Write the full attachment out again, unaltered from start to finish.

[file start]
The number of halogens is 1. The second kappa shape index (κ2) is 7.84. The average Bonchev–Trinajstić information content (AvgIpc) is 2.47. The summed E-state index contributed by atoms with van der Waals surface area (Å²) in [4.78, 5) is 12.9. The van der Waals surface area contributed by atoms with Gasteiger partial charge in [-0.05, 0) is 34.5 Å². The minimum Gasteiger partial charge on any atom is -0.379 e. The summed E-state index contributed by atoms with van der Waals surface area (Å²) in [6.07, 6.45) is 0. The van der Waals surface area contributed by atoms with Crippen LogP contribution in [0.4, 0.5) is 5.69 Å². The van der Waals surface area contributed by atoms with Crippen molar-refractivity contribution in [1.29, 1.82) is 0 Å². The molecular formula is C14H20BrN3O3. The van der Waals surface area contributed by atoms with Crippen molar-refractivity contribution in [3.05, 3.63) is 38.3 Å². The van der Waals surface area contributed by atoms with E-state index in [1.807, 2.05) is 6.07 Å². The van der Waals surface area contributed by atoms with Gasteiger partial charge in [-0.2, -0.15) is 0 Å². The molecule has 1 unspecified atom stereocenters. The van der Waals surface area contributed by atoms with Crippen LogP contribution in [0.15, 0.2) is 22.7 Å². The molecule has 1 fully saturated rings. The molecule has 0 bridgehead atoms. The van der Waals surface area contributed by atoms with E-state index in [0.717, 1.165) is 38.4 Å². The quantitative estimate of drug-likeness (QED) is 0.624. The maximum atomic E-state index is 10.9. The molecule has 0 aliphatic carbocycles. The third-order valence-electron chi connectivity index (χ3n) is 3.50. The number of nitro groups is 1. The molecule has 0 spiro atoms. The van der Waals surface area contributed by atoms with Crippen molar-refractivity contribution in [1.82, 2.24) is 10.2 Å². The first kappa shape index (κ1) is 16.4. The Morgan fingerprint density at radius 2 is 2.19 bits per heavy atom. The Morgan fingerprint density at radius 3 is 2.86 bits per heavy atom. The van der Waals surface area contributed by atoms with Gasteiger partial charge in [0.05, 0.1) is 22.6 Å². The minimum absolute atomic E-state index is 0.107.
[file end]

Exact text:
The number of halogens is 1. The second kappa shape index (κ2) is 7.84. The average Bonchev–Trinajstić information content (AvgIpc) is 2.47. The summed E-state index contributed by atoms with van der Waals surface area (Å²) in [4.78, 5) is 12.9. The van der Waals surface area contributed by atoms with Gasteiger partial charge in [-0.05, 0) is 34.5 Å². The minimum Gasteiger partial charge on any atom is -0.379 e. The summed E-state index contributed by atoms with van der Waals surface area (Å²) in [6.07, 6.45) is 0. The van der Waals surface area contributed by atoms with Crippen LogP contribution in [0.4, 0.5) is 5.69 Å². The van der Waals surface area contributed by atoms with Crippen molar-refractivity contribution in [1.29, 1.82) is 0 Å². The molecular formula is C14H20BrN3O3. The van der Waals surface area contributed by atoms with Crippen molar-refractivity contribution in [3.05, 3.63) is 38.3 Å². The van der Waals surface area contributed by atoms with E-state index in [1.807, 2.05) is 6.07 Å². The van der Waals surface area contributed by atoms with Gasteiger partial charge in [-0.2, -0.15) is 0 Å². The molecule has 1 unspecified atom stereocenters. The van der Waals surface area contributed by atoms with Crippen LogP contribution in [0.15, 0.2) is 22.7 Å². The molecule has 1 fully saturated rings. The molecule has 0 bridgehead atoms. The van der Waals surface area contributed by atoms with E-state index in [0.717, 1.165) is 38.4 Å². The quantitative estimate of drug-likeness (QED) is 0.624. The maximum atomic E-state index is 10.9. The molecule has 0 aliphatic carbocycles. The third-order valence-electron chi connectivity index (χ3n) is 3.50. The number of nitro groups is 1. The molecule has 0 spiro atoms. The van der Waals surface area contributed by atoms with Crippen molar-refractivity contribution in [1.82, 2.24) is 10.2 Å². The first kappa shape index (κ1) is 16.4. The Morgan fingerprint density at radius 2 is 2.19 bits per heavy atom. The Morgan fingerprint density at radius 3 is 2.86 bits per heavy atom. The van der Waals surface area contributed by atoms with Gasteiger partial charge in [0.05, 0.1) is 22.6 Å². The minimum absolute atomic E-state index is 0.107.